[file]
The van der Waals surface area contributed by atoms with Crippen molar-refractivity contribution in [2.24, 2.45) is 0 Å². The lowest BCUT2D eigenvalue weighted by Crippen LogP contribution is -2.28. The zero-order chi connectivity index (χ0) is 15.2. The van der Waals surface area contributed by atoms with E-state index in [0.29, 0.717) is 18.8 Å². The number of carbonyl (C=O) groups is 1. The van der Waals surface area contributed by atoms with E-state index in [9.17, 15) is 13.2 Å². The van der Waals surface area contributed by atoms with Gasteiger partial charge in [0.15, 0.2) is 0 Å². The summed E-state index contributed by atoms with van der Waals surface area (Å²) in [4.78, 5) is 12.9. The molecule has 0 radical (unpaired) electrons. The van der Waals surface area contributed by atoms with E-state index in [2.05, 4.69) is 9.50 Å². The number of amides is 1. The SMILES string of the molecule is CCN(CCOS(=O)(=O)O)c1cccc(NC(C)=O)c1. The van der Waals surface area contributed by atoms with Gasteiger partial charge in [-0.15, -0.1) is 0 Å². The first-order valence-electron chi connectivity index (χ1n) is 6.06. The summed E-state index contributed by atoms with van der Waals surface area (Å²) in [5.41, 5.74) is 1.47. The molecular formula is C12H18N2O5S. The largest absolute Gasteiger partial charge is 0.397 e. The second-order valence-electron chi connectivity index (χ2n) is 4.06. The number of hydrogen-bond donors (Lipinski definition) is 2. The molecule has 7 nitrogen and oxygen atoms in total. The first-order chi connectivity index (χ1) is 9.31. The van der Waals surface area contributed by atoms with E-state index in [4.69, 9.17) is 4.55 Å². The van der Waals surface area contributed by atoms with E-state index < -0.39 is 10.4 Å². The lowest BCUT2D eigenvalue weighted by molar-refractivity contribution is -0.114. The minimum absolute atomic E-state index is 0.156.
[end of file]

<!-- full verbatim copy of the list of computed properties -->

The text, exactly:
The van der Waals surface area contributed by atoms with Crippen molar-refractivity contribution in [2.24, 2.45) is 0 Å². The lowest BCUT2D eigenvalue weighted by Crippen LogP contribution is -2.28. The zero-order chi connectivity index (χ0) is 15.2. The van der Waals surface area contributed by atoms with E-state index in [0.29, 0.717) is 18.8 Å². The number of carbonyl (C=O) groups is 1. The van der Waals surface area contributed by atoms with E-state index in [9.17, 15) is 13.2 Å². The van der Waals surface area contributed by atoms with Gasteiger partial charge in [0.15, 0.2) is 0 Å². The summed E-state index contributed by atoms with van der Waals surface area (Å²) in [4.78, 5) is 12.9. The molecule has 0 radical (unpaired) electrons. The van der Waals surface area contributed by atoms with E-state index in [2.05, 4.69) is 9.50 Å². The number of amides is 1. The SMILES string of the molecule is CCN(CCOS(=O)(=O)O)c1cccc(NC(C)=O)c1. The van der Waals surface area contributed by atoms with Gasteiger partial charge in [-0.15, -0.1) is 0 Å². The first-order valence-electron chi connectivity index (χ1n) is 6.06. The summed E-state index contributed by atoms with van der Waals surface area (Å²) in [5.41, 5.74) is 1.47. The molecular formula is C12H18N2O5S. The largest absolute Gasteiger partial charge is 0.397 e. The second-order valence-electron chi connectivity index (χ2n) is 4.06. The number of hydrogen-bond donors (Lipinski definition) is 2. The molecule has 7 nitrogen and oxygen atoms in total. The first-order chi connectivity index (χ1) is 9.31. The van der Waals surface area contributed by atoms with E-state index in [4.69, 9.17) is 4.55 Å². The van der Waals surface area contributed by atoms with E-state index < -0.39 is 10.4 Å². The lowest BCUT2D eigenvalue weighted by molar-refractivity contribution is -0.114. The minimum absolute atomic E-state index is 0.156.